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Thursday, 14 July 2016

Why a Typewriter Connection Helps in Olympic Games Golf

Outdoor sport? Covering the US Masters golf tournament at the Augusta National in 1990.
With the British Open golf championship about to begin at Royal Troon - a testing links course which boasts holes called Gyaws, The Fox and Tel-el-Kebir, nestled in one of my favourite parts of the world, Ayrshire in Scotland - it's opportune to tee off our 2016 Olympic Games coverage
Golf returns to the Olympic Games, at the Campo Olímpico de Golfe in Rio de Janeiro in the middle of next month. It was last an Olympic sport at the 1904 St Louis Games. Sadly, it seems that with 16 of the world's leading 100 male professional golfers deciding to stay away from Rio, in the main because of fears of contracting the Zika virus, this year's Olympic tournament will be almost as unrepresentative of the sport internationally as the St Louis event was. Among those missing from Rio will be six of the Top 10, including Australian world No 1 Jason Day and No 8 Adam Scott, and Americans Dustin Johnson and Jordan Spieth. Irishman Rory McIlroy is also out. That leaves Bubba Watson to lead the way - with Briton Justin Rose not far behind.
But if I were a betting man - which thank the Lord I'm not, sir - I'd be looking for someone with a connection to typewriters. That's because at the last Olympic Games golf championship, in 1904, two St Louis amateurs with close ties to the typewriter industry were to the fore. They were Stuart Grosvenor Stickney (above, 1877-1932) and his younger brother William Arthur Stickney (1879-1944), cousins of the famous Manhattan typewriter patent attorney (and alleged typewriter inventor), Burnham Coos Stickney (1864-1937). I say "alleged" because Coos Stickney had a cosy arrangement - if would-be typewriter inventors didn't pay up for his services, Stickney would simply claim the inventions for himself. And as an attorney, he did pretty well from"typewriter inventing" - 85 typewriter patents, no less, between 1896 and 1915 alone. And yet not one single Stickney typewriter was ever made!

At the 1904 St Louis Olympics, the Stickney brothers (Arthur left, Stuart right) each picked up silver medals in the team's event, representing the Trans Mississippi Golf Association. The individual winner was the seasoned Canadian George Seymour Lyon (below, 1858-1938). Lyon was a former cricketer who used a "coal-heaver's swing" - his style was said to be akin to "using a scythe to cut wheat". Lyon hit a golf ball the same way he attacked a cricket ball, such as when he scored a Canadian record 238 runs in a club match in 1894.
Lyon's win in St Louis wasn't all that memorable, even for Canadians. When he died in 1938, the Winnipeg Tribune said he'd won a "tournament described as the 'Olympic championship' (its quotation marks, not mine) held in conjunction with the St Louis World Fair." All very accurate, but the Tribune clearly didn't think it was Lyon's greatest sporting achievement. Lyon set out to defend his gold medal at the 1908 London Olympics, but no-one else wanted to compete, so the medal was offered to him by default. He refused to accept it.
I have to admit I have never considered South America a golfing continent, although two of the most memorable stories of my sports writing career came from there. The first was the World Cup in Buenos Aires in mid-November 1970, when Australians David Graham, then just 24, and Bruce Devlin won the event by a massive nine strokes. The Australian total of 544, 31 under par, was a record, beating the 548 set by Arnold Palmer and Jack Nicklaus in Japan in 1966. Graham's individual 72-hole total was 270, a whopping 18 under par, beating Sam Snead's record of 272. A fortnight earlier I had covered the Dunlop International at Royal Canberra when Devlin again provided some unforgettable moments - though he, San Diego's Bill Brask, and Lee Trevino, were all beaten off in the end by Gary Player. My other great South American golf yarn came from an Argentinian tyro, Río Cuarto lawyer Horacio Carbonetti, who brought the daunting Muirfield links course to its knees on the morning of the second round at the 1980 British Open with a tournament leading (albeit briefly) course record 63. My Olivetti Lettera 32 portable typewriter was singing in the Scottish breeze that day!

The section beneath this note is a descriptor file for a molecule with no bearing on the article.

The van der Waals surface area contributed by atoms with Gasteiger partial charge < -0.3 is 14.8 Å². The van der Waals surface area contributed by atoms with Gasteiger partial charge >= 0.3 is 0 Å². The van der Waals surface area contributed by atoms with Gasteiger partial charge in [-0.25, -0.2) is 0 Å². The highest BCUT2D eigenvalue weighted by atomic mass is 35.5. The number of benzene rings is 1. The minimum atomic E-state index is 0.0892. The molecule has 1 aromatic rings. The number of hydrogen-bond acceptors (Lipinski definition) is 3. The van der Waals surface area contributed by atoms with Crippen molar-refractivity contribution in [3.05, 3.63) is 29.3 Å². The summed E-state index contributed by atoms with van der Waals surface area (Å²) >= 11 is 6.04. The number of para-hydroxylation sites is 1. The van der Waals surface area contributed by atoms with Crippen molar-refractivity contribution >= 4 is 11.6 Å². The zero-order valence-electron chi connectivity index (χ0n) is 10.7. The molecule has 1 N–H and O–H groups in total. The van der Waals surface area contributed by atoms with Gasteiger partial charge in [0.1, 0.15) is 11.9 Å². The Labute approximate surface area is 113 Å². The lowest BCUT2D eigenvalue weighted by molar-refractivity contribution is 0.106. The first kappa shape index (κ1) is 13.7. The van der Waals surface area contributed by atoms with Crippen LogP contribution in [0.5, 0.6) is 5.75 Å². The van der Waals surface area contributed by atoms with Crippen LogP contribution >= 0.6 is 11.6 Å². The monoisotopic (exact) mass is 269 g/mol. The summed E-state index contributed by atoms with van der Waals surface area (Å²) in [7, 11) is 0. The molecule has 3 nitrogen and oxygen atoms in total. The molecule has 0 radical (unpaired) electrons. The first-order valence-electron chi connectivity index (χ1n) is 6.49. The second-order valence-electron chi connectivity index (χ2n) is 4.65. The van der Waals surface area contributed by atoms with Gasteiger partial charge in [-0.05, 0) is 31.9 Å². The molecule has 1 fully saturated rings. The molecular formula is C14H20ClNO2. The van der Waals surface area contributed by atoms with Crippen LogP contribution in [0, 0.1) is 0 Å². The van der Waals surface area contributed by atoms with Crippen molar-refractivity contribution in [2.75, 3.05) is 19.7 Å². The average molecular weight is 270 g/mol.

Anonymous said...

Wow, he drug a Royal Empress all the way there! Tell me, Robert, when typing stuff for an event you're watching in real time, how detailed did you get? Did you just jot down important moves that you'd elaborate on later, or did you write full paragraphs?

Robert Messenger said...

Hi Taylor. In the main, when working overseas, I was usually fortunate enough to be in "deadline friendly" timezones. Australia and NZ are close enough to the international dateline for most of the rest of the world to be "behind" us. So yes, I was taking notes and then sitting down and typing later, usually with a bit of time to think. Press centres like the one you see here were handy, because you could leave our portable there and head off out on to the course for the best part of the day. Happily, the amazing story of Horacio Carbonetti fell at just the right time for me - in Scotland late Friday morning, in Australia late Friday night, just ahead of deadline. So I knew I had that story to myself, at least for Australian consumption - a bit of a "scoop" for me!

Anonymous said...

Great opening photo and I hope they packed their mosquito repellant!